In every pregnancy, a woman starts out with a 3-5% chance of having a baby with a birth defect. This is called her background risk. This sheet talks about whether exposure to E. coli may increase the risk for birth defects over that background risk. This information should not take the place of medical care and advice from your health care provider.

What is Escherichia coli (E. coli)?

Escherichia coli (E. coli) are a group of bacterium that live in your colon (gut / intestines) and vagina. There are many different types (strains) of E. coli bacteria. Most strains of E. coli are harmless to humans, but some can cause severe illness. Some ways people can get infected with E. coli are:

  • Eating contaminated raw and unwashed fruits and vegetables;
  • Drinking unpasteurized milk and fruit juices;
  • Eating soft cheeses made from unpasteurized milk
  • Eating raw or undercooked meat;
  • Drinking or swimming in infected water;
  • Coming into contact with feces from infected farm or petting zoo animals.

What are the symptoms of E. coli infection?

Many people will not become sick after exposure to E.coli. Some people will have stomach cramps, fever, diarrhea, and/or vomiting. In severe cases, there can be bloody diarrhea, which requires prompt medical care. Rarely people with E. coli infection can develop a form of kidney failure called hemolytic uremic syndrome. This condition is a serious health concern and can lead to kidney damage and death.

How is E. coli infection diagnosed and treated?

If you have symptoms of E. coli infection, a health care provider will test a sample of your bowel movement (feces). Most healthy people recover in a couple of days without the need for medications.

Does E. coli infection cause birth defects or pregnancy complications?

Data is limited but E. coli infection in the mother has not been associated with a higher chance of birth defects in humans. Because diarrhea causes the body to lose a lot of fluids, pregnant women with an E. coli infection can easily become dehydrated. In rare cases, they may start to bleed heavily. There may be a risk for miscarriage, preterm rupture of membranes (the amniotic sac, which hold the amniotic fluid around the developing baby tears), premature delivery or stillbirth with severe E. coli infection. There are also reports of E. coli causing low birth weight. If you think you have an E. coli infection, you should see a health care provider right away so that you can be diagnosed and treated, if necessary.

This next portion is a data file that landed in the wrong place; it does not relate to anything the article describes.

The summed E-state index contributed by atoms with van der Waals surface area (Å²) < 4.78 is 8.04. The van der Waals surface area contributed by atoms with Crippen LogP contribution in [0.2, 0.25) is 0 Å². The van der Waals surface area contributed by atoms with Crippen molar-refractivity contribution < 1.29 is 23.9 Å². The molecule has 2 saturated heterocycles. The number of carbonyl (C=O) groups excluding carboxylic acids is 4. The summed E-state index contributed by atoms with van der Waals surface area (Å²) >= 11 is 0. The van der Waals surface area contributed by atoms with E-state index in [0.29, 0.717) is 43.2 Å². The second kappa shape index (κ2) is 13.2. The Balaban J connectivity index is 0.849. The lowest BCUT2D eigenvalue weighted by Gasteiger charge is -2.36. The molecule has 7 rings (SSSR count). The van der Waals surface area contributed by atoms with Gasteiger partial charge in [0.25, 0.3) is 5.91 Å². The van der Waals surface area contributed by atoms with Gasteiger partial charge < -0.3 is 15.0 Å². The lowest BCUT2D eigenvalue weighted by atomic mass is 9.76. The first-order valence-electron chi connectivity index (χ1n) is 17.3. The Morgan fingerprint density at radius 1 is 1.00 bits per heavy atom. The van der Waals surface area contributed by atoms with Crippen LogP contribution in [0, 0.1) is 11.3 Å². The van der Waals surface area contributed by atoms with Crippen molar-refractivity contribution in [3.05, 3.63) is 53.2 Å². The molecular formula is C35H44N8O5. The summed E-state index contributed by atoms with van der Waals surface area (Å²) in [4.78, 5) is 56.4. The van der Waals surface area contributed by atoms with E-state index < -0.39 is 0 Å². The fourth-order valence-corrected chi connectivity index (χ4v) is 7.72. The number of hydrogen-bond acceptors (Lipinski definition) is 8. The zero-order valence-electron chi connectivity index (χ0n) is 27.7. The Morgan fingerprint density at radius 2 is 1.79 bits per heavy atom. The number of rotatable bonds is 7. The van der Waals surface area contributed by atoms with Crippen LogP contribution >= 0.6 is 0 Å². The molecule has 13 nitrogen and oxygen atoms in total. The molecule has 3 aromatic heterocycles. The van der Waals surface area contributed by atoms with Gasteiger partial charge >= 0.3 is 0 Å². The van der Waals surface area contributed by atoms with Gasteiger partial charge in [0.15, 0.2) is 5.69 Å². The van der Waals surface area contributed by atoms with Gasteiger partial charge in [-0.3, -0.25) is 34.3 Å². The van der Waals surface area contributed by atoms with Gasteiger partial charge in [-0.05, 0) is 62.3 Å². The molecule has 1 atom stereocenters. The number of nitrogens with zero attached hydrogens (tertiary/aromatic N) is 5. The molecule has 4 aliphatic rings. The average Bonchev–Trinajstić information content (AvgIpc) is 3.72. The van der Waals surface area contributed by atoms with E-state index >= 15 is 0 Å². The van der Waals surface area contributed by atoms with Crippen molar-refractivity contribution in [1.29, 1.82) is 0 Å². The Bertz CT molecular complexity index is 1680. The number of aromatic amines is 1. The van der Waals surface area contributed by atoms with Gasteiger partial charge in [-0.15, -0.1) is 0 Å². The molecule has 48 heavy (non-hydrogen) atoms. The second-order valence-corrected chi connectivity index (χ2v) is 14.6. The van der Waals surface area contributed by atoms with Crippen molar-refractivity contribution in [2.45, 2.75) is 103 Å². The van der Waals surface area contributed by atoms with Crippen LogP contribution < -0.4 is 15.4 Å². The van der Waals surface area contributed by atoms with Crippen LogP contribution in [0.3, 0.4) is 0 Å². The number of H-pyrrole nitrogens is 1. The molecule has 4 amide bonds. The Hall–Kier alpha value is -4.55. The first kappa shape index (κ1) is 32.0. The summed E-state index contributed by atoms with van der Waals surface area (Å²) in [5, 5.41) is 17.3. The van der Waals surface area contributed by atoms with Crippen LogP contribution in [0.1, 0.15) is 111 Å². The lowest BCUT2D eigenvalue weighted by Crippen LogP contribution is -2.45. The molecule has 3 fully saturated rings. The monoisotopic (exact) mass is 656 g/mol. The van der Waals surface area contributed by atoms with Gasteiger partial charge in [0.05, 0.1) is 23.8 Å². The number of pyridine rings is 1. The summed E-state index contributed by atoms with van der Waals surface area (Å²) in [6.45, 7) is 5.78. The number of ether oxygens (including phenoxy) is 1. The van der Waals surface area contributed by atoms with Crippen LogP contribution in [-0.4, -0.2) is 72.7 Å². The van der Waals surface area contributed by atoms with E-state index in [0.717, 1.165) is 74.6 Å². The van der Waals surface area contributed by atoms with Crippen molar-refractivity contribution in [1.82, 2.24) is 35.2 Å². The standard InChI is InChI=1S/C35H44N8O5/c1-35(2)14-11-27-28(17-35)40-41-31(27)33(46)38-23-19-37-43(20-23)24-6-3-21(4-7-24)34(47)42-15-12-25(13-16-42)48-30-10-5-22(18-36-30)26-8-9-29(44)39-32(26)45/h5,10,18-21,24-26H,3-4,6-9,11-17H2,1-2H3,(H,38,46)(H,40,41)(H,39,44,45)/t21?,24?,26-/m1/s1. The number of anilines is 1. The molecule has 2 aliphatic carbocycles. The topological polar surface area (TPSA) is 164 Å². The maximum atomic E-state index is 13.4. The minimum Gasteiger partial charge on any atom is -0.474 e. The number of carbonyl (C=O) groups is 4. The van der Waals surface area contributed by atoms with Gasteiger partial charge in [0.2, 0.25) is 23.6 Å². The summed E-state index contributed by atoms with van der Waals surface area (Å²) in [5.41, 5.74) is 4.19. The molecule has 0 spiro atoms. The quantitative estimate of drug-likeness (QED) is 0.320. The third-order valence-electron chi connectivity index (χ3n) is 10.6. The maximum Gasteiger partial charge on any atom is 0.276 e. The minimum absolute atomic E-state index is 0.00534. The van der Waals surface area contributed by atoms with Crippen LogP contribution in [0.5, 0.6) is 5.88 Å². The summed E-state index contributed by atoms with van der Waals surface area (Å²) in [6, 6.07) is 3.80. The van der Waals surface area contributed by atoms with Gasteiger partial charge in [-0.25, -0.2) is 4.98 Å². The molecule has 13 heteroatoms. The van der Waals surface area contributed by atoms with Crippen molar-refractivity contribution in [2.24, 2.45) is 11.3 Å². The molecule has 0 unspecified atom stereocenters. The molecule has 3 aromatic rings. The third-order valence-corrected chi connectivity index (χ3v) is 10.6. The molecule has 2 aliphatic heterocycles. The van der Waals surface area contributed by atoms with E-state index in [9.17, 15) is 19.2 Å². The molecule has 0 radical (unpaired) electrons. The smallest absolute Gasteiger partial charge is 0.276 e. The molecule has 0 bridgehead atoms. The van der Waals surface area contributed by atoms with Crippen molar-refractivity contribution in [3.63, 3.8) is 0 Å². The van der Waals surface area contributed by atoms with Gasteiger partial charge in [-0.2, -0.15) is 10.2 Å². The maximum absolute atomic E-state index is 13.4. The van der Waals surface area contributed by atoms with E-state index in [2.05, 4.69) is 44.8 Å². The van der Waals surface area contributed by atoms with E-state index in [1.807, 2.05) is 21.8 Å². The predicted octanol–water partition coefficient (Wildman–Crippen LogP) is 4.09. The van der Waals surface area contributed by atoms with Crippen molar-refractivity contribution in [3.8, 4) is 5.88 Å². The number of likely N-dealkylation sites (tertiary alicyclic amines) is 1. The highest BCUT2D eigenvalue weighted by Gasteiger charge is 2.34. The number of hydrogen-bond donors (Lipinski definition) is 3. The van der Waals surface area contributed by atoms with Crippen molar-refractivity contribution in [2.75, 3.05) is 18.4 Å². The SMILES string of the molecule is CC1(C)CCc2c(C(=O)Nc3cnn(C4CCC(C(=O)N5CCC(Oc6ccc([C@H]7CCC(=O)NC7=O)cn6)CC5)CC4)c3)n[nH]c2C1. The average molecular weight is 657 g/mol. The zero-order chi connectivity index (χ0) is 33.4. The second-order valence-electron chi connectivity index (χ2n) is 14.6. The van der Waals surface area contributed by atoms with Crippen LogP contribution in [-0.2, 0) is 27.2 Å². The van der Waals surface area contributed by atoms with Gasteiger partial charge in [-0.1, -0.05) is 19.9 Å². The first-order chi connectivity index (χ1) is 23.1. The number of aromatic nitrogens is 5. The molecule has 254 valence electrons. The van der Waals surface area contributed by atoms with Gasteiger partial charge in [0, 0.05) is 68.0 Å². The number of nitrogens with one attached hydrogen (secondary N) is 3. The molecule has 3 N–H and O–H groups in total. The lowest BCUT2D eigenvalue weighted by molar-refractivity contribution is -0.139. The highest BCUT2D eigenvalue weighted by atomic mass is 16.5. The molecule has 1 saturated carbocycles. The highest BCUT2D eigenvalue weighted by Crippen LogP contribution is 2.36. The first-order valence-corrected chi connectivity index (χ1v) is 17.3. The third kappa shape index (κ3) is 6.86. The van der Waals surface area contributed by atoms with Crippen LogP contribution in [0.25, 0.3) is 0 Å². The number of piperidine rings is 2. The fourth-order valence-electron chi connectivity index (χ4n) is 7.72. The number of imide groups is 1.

How can I prevent getting an E. coli infection?

  • Always wash your hands with soap and water after using or cleaning the bathroom, changing diapers, handling dirty towels or linens, and touching animals or items in the animals’ setting.
  • Always wash your hands after handling raw meat.
  • Clean any surface touching raw meat with a disinfectant or bleach and water solution.
  • Cook meat thoroughly, especially ground beef, to 160°F.
  • Wash all vegetables and fruits before eating.
  • Drink only milk, juice and ciders that have been pasteurized.
  • Avoid swallowing water when swimming.

I have an E. coli infection. Can I breastfeed my baby?

Yes. The E. coli bacteria do not get into the breast milk, so it is okay to continue breastfeeding. There are important immune factors in breast milk that can help protect your baby from infections. Having diarrhea and other symptoms of E. coli infection may cause a decrease in your milk supply, so drink plenty of fluids. Make sure that you wash your hands before you hold or breastfeed your baby. If your baby gets diarrhea or other symptoms of E. coli infection, contact your pediatrician immediately. Be sure to talk to your health care provider about all your choices for breastfeeding.

What if the father has E. coli? Could that harm our pregnancy?

Although E. coli is most often contracted through contaminated foods or animals, it can be passed from person to person. Wash hands often to help reduce the chance of passing the disease among people living in the house.

In general, exposures that fathers have are unlikely to increase risks to a pregnancy. For more information, please see the MotherToBaby fact sheet Paternal Exposures and Pregnancy at

References Available Upon Request